An abuser doesn’t change because he feels guilty or gets sober or finds God. He doesn’t change after seeing the fear in his children’s eyes or feeling them drift away from him. It doesn’t suddenly dawn on him that his partner deserves better treatment. Because of his self-focus, combined with the many rewards he gets from controlling you, an abuser changes only when he has to, so the most important element in creating a context for change in an abuser is placing him in a situation where he has no other choice. Otherwise, it is highly unlikely that he will ever change his behavior.
—  Lundy Bancroft | Why Does he DO That: Inside The Minds of Angry and Controlling Men
When Is It Abuse?

When their controlling, disrespectful, or degrading behavior is a pattern.

When a person is taking advantage of a power imbalance to exploit or control you.

When someone starts to exercise power over you in a way that causes harm to you and creates a privileged status for themselves.

When they retaliate against you complaining about their behavior by increasing the behavior, punishing you, mocking you, or switching into the role of the victim.

When they tell you that your objections to their mistreatment are your own problem.

When they give apologies that sound insincere or angry and demand you accept them.

When they blame you for the impact of their behavior.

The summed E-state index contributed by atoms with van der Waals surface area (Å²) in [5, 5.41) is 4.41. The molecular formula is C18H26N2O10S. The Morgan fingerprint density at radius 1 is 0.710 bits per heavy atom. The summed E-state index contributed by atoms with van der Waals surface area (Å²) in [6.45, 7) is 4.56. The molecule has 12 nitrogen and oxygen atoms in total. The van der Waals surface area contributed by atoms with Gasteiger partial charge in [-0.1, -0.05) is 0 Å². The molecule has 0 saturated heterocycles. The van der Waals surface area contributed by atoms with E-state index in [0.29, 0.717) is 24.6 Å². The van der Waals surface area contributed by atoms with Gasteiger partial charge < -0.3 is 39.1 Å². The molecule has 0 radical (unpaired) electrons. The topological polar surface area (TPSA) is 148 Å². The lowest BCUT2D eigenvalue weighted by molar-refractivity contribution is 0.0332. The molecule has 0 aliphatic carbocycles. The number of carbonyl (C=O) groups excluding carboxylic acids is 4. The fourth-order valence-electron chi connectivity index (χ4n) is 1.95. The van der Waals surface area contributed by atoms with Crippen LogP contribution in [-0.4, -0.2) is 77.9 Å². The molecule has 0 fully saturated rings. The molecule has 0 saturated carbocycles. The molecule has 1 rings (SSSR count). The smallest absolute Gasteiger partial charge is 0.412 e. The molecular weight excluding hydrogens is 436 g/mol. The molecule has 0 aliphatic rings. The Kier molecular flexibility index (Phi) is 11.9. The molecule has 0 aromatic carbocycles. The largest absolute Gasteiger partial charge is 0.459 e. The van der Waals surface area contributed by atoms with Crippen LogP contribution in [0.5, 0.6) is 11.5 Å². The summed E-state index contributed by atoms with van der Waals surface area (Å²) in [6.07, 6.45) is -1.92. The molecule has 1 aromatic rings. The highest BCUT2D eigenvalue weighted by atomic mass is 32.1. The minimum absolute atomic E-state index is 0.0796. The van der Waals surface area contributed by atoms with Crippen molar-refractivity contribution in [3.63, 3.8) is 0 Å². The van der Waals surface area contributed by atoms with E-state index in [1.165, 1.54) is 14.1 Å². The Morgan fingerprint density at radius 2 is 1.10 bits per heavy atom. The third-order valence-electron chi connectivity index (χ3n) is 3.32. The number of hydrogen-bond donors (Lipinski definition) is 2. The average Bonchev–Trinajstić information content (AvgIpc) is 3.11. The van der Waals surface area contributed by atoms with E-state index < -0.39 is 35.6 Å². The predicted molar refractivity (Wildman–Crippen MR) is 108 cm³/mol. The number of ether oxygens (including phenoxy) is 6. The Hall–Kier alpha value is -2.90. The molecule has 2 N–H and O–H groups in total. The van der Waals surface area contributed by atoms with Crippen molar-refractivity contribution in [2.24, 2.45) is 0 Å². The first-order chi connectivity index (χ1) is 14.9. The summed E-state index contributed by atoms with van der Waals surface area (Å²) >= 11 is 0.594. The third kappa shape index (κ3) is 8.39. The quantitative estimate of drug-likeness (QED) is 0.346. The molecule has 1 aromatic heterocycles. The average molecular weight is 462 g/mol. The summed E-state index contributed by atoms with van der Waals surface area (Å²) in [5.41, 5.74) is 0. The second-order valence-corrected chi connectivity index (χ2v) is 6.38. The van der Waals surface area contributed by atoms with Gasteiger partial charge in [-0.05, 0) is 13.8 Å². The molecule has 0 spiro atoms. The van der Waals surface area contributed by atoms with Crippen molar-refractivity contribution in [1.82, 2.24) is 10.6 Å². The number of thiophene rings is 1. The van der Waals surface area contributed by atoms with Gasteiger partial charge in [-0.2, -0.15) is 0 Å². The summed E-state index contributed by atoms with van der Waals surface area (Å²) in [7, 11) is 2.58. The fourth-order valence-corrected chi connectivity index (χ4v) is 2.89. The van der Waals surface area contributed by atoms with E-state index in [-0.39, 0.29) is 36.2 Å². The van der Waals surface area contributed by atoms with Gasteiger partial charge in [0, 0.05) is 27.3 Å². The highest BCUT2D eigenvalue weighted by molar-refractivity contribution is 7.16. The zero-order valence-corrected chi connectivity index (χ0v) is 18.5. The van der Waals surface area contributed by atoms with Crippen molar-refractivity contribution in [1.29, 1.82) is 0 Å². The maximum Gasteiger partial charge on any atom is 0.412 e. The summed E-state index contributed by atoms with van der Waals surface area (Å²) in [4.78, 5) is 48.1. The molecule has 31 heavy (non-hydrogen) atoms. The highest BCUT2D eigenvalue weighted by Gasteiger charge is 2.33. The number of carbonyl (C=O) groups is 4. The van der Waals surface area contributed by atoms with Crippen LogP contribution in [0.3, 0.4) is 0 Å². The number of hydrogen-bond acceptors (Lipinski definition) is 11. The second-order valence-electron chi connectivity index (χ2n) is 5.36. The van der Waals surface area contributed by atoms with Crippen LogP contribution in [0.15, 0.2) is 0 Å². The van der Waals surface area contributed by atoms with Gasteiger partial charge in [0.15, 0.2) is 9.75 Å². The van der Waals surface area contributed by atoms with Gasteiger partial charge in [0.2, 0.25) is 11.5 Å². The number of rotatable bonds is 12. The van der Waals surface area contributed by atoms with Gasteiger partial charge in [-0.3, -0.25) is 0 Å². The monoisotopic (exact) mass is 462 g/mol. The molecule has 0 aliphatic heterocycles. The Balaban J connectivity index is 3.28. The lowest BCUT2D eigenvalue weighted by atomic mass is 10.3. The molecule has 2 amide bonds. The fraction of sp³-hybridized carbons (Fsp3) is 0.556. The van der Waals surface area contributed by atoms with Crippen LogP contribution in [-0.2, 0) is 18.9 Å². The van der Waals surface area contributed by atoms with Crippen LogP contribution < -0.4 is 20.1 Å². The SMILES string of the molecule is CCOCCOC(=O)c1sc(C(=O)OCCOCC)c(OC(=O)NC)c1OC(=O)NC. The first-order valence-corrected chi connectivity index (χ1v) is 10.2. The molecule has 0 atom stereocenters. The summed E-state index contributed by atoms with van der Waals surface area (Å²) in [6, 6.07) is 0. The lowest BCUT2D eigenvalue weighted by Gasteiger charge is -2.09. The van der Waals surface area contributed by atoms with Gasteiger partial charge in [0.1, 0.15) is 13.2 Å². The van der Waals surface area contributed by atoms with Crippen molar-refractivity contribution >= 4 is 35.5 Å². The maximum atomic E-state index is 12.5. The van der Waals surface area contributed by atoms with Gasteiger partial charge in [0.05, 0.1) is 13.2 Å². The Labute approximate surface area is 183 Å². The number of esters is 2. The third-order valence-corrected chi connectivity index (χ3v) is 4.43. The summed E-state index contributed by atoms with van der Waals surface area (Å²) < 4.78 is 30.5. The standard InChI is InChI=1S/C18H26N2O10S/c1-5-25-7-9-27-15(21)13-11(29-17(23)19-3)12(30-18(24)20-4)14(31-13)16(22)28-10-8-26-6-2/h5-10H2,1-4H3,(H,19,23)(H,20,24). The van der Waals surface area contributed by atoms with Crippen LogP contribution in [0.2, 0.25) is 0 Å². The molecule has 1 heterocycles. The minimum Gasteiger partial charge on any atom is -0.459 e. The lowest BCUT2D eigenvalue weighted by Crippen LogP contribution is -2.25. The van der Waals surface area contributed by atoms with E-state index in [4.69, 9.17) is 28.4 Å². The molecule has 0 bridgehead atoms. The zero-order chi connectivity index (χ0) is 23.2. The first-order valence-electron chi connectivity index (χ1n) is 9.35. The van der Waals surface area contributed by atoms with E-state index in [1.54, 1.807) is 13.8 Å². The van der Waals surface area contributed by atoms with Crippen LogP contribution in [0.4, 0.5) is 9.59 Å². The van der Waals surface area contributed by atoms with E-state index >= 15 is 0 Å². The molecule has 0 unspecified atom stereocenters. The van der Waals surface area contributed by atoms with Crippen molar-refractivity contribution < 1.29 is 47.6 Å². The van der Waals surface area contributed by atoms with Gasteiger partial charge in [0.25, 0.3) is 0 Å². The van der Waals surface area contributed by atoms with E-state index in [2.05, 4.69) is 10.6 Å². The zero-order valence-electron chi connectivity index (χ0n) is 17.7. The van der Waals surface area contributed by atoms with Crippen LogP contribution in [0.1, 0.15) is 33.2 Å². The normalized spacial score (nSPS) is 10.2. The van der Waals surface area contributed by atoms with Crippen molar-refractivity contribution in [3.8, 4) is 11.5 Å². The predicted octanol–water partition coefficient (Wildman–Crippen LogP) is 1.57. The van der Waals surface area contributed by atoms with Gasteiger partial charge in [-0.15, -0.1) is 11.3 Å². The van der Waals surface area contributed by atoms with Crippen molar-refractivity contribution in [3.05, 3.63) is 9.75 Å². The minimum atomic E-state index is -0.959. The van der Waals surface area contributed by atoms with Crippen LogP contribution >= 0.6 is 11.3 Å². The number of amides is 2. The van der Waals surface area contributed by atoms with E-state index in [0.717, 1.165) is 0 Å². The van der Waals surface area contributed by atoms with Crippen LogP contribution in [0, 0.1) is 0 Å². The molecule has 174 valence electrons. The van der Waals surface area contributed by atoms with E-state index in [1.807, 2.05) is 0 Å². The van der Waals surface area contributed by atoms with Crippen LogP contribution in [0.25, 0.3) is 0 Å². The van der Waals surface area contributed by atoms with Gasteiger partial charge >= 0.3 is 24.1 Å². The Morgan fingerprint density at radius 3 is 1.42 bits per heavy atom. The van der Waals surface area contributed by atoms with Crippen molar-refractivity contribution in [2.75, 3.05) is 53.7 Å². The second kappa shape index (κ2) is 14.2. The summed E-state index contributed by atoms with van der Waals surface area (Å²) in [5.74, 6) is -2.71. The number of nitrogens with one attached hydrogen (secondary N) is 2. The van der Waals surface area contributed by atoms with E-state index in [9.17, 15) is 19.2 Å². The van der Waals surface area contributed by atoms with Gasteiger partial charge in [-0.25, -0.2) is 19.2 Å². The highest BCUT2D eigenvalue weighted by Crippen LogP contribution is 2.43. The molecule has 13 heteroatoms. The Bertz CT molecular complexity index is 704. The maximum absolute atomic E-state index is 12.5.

When it’s never the right time or the right way to bring things up.

When they undermine your progression in life.

When they deny their behavior.

When they claim you made them behave how they did.

When they touch you in anger or put fear in you in other ways.

When they coerce you into sex or sexually assault you.

When you show signs of being abused.


What are the signs of being abused?

  • Being afraid of them.
  • Distancing yourself from friends or family because they make those relationships difficult.
  • Experiencing your level of energy and motivation declining and feeling depressed.
  • Experiencing your self-opinion declining so you’re always fighting to be good enough and prove yourself.
  • Finding yourself constantly preoccupied with the relationship and how to fix it.
  • Feeling like you can’t do anything right.
  • Feeling like all problems in your relationship are your fault.
  • Repeatedly leaving arguments feeling like you’ve been messed with, but not being able to figure out why.


*from Why Does He Do That by Lundy Bancroft

Disrespect also can take the form of idealizing you and putting you on a pedestal as a perfect woman or goddess, perhaps treating you like a piece of fine china. The man who worships you in this way is not seeing you; he is seeing his fantasy, and when you fail to live up to that image he may turn nasty. So there may not be much difference between the man who talks down to you and the one who elevates you; both are displaying a failure to respect you as a real human being and bode ill.
—  Lundy Bancroft, Why Does He Do That?: Inside the Minds of Angry and Controlling Men